The researchers turned to data from EPIC, the European Prospective Investigation into Cancer and Nutrition, one of the largest cohort cancer studies in the world, which tracked cancer-relevant data for over half a million people across Europe from 1992 to 1999.

Because EPIC includes data from both men and women with a variety of different types of cancer, the first step was homing in on a subset of this massive pool of information. The researchers ended up using data about the overall diet of 351,284 women, focusing on the big picture rather than specific components.

"People consume food, not nutrients," Castro-Espin said. "Thus, examining overall dietary patterns, rather than single components of diets, can lead to more accurate conclusions when analyzing associations with a health outcome such as breast cancer."

The researchers used this dietary data to establish a score for each woman's diet measuring the level of inflammatory foods consumed, allowing them to quantify the effect of diet on cancer risk.

In addition to their main finding, that a highly inflammatory diet resulted in a 12% increase in the likelihood of developing breast cancer, the researchers also found that that this relationship was mathematically dependent on the inflammatory diet score, rather than just a general correlation.

For each increase in score by one standard deviation, a statistical unit of measurement that compares data points to a calculated average, there was a 4% increase in risk. And while Castro-Espin maintains that the findings will "require further confirmation," such a direct mathematical relationship suggests that the relationship between diet and cancer risk is causal.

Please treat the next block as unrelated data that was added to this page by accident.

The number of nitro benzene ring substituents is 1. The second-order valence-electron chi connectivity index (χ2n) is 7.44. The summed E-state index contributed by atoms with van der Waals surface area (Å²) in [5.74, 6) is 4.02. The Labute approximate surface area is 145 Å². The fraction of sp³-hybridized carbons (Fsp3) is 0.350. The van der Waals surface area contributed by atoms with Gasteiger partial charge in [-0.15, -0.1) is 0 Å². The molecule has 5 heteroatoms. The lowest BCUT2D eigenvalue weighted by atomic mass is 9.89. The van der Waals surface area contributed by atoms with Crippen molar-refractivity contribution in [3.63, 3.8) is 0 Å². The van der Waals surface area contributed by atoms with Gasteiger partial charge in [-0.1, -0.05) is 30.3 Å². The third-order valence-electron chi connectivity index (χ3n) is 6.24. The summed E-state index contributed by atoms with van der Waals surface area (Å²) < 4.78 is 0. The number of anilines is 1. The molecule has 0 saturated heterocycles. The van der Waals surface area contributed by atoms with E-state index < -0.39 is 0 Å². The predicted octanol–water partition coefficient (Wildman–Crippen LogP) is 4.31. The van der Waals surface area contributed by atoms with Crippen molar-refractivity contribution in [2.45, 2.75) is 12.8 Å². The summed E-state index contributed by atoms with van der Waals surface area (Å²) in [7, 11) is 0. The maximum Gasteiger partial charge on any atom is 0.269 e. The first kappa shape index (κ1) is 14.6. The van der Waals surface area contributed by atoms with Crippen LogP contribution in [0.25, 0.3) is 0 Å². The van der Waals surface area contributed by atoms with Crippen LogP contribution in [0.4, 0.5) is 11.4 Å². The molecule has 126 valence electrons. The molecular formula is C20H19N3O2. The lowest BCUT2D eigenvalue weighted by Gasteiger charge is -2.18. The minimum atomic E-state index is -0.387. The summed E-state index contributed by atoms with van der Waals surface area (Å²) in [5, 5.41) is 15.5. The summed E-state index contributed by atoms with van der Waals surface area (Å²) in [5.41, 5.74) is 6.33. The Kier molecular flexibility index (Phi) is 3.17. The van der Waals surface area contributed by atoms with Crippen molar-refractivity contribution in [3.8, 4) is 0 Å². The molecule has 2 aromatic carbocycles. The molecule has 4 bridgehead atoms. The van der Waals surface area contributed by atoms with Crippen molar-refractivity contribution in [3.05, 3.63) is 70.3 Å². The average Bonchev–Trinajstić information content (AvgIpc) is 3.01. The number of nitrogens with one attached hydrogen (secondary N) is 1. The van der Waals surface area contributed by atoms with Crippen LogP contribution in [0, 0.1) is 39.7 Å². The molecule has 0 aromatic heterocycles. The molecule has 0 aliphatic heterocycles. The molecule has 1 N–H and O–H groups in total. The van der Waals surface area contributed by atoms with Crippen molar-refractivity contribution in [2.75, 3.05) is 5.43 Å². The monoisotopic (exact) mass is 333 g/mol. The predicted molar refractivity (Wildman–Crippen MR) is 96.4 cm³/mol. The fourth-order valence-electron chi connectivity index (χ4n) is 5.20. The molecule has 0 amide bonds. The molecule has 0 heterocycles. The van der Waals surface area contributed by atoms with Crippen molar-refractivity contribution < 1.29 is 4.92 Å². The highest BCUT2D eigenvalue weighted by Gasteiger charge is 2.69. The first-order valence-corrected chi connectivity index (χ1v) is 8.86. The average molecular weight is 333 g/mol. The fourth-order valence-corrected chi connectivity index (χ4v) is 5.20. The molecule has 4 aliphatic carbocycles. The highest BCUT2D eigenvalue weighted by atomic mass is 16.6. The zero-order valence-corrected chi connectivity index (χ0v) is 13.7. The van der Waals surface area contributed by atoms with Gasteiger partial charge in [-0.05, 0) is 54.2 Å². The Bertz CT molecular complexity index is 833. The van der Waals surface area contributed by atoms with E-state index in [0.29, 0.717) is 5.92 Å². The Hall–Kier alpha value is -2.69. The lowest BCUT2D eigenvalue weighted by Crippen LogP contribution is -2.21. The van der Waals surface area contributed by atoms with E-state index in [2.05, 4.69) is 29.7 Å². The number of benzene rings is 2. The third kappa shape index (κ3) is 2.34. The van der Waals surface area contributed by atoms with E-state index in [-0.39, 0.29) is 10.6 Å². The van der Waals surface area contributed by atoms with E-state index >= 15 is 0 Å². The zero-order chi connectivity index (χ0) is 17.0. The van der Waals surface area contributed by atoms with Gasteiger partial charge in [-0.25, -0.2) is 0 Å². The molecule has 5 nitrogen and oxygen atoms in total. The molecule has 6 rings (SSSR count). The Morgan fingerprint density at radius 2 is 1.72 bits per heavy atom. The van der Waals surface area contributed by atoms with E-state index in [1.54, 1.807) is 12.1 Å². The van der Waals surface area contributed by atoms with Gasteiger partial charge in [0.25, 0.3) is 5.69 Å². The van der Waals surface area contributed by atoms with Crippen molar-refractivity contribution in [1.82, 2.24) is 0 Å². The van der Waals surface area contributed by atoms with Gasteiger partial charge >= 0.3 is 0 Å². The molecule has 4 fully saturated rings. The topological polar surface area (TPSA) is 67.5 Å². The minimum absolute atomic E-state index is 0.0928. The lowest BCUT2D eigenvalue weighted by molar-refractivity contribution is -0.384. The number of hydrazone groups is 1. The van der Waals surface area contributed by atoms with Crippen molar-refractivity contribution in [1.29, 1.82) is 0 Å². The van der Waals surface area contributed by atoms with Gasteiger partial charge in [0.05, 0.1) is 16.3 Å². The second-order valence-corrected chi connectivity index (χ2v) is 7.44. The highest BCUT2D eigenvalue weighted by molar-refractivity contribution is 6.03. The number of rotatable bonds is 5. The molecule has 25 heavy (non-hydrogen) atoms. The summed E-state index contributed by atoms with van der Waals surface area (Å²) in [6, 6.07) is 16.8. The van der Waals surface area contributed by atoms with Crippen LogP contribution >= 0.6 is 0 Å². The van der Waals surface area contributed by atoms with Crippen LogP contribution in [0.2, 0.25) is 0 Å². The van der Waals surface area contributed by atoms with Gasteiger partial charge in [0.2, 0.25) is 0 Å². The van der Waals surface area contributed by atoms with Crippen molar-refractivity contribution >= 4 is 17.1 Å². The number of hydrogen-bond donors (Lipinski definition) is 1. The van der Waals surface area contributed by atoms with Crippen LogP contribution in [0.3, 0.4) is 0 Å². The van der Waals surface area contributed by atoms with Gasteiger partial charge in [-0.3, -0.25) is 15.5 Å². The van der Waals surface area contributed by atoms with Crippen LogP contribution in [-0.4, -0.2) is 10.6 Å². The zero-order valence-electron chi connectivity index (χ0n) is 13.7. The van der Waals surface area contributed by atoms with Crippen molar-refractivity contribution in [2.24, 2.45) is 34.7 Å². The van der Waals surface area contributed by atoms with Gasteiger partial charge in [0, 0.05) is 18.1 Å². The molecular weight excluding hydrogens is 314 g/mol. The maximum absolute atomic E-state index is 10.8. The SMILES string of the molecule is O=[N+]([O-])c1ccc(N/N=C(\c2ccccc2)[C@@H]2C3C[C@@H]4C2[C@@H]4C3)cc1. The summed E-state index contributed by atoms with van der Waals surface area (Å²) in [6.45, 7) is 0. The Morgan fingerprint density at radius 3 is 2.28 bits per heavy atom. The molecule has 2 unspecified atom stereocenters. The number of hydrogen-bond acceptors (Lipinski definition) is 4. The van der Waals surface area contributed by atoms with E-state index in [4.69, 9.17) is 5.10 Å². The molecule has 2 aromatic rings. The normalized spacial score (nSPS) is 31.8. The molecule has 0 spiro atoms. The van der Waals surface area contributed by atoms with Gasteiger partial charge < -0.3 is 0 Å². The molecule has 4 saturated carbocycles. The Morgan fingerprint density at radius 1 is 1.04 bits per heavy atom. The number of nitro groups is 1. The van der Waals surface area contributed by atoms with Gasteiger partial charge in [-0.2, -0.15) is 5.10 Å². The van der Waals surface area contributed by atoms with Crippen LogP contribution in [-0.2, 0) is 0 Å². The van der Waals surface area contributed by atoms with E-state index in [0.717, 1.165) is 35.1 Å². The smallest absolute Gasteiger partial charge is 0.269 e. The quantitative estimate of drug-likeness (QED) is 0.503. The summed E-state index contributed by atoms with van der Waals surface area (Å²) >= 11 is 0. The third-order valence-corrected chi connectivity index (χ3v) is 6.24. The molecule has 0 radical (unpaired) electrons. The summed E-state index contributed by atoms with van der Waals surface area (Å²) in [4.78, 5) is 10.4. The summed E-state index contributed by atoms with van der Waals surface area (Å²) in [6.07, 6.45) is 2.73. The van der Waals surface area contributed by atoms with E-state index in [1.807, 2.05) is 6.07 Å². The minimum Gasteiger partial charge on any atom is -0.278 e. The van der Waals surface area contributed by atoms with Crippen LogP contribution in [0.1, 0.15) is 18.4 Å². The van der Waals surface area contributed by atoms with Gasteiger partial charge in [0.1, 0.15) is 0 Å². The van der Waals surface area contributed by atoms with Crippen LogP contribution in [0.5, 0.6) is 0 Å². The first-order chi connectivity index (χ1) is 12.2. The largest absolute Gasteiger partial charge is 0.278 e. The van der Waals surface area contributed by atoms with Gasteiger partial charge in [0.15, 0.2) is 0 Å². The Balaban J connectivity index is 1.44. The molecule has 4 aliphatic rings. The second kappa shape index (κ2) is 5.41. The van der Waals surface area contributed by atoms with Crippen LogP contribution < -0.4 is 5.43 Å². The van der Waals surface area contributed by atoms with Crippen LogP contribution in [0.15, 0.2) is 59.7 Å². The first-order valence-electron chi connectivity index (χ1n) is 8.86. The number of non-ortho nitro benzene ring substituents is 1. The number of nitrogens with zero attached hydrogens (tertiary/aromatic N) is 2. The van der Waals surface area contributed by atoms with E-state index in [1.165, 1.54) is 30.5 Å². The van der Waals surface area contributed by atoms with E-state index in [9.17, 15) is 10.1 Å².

The next step for the researchers will be getting their findings peer-reviewed, as they have just been accepted for publication in the European Journal of Epidemiology, where it should appear within the next few months. The team is also working on using the same dataset to explore how inflammatory diets affect breast cancer survival rates.

More broadly, the researchers hope their findings will encourage women, particularly those with a family history of breast cancer, to consider their diet more carefully and incorporate anti-inflammatory foods, such as nuts, fatty fish, fruits and vegetables.

"This finding is particularly relevant for breast cancer prevention, since diet together with physical activity and weight control are key modifiable lifestyle factors, and breast cancer is [among] the leading cause[s] of cancer death worldwide," Castro-Espin said.

The abstract, "Inflammatory potential of the diet and risk of breast cancer in the European Investigation into Cancer and Nutrition (EPIC) study," to be presented June 7 at NUTRITION 2021 Live Online, was authored by Carlota Castro-Espin, Antonio Agudo and Catalina Bonet, Institut Català d'Oncologia and Hospitalet de Llobregat; Elisabete Weiderpass and Laure Dossus, World Health Organization; Elio Ribol, Imperial College London; Paula Jakszyn, Hospitalet de Llobregat; and co-authors, EPIC.